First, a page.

The Burning Man event symbolically came to San Mateo recently, but there were no naked people, art cars or burned wooden effigies involved.
Burning Man was instead front and center on the subject of community-building during a discussion in conjunction with San Mateo's Innovation Week festivities, featuring Burning Man co-founder Michael Mikel. Joining him onstage were three activators, Burning Man participants who talked about how their experiences at the yearly Nevada desert counterculture event have influenced their efforts as community leaders.
San Mateo spokeswoman and economic development specialist Rebecca Zito said the city is in the process of "activating" its downtown area, and the panelists' insights could be applied to beautification projects such as the North B Street Improvement Initiative. Community-building skills associated with Burning Man are relevant to the B Street project, she said, because there is a lot of outreach and communication involved with residents, merchants and property owners, who all have different concerns.
Panelist Ilana Lipsett talked about her Freespace project, which uses the Burning Man principle of "radical inclusiveness" to bring San Francisco residents together to collaborate on art, technology and civic projects.
She noted that people who are increasingly painted by the media as natural enemies, such as technology workers and artists, have been able to get past those labels and work together at Freespace.
One example Lipsett cited was that of a disabled, formerly homeless man who cautiously entered Freespace's Market Street location, wondering whether he would be welcome there. The man had an idea for a digital billboard that could provide homeless San Franciscans with information on services and resources, while simultaneously offering music and visual entertainment to draw users in and beautify the public space. According to Lipsett, the resident tech employees and artists got involved and worked to turn the concept into a reality.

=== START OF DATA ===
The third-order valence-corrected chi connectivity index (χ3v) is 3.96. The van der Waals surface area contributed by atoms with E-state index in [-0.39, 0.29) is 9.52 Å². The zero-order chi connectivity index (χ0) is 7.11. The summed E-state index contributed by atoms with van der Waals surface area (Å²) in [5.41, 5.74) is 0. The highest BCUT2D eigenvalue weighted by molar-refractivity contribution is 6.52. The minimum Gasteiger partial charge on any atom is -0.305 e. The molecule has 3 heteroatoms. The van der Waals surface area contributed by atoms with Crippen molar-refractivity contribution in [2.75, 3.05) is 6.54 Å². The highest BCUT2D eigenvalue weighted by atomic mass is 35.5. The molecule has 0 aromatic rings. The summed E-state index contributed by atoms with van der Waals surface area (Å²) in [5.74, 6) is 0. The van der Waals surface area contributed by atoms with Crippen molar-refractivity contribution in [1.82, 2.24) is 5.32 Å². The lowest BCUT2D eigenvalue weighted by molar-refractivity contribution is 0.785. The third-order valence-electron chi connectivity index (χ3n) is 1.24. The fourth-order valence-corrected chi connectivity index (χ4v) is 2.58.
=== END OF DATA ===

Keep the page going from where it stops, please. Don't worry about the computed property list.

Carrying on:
Panelist Karen Cusolito, the founder of American Steel Studios, which rents workspaces to artists in West Oakland, said operating the space has forced her to get involved in local politics because, she said, "The city planned to turn West Oakland into an office park."
And for Cusolito, that effort to prevent office buildings from displacing art studios has been successful, she noted.
"As an artist, it just doesn't feel possible that you can influence public policy, but we did," Cusolito said.
Another panelist, Mike North, host of the former Discovery Channel TV show "Prototype This!" talked about how the creative freedom and unconditional acceptance he got from Burning Man supported his involvement with tech innovation projects designed to help disadvantaged people.
He recounted his experience developing a brace that children born with clubfeet could wear to correct the condition. North said the brace was designed to be very affordable so it could be used in developing countries where corrective surgery is not available. Recalling how he was deeply moved when he met one of the children using his brace invention, North said, "I thought, wow, this kid is going to walk."
In speaking with The San Francisco Examiner about the gap some might perceive between Burning Man's freewheeling spirit and the city of San Mateo's staid image, Mikel said, "People say Burning Man has become mainstream, but it's actually that the mainstream has become Burning Man!"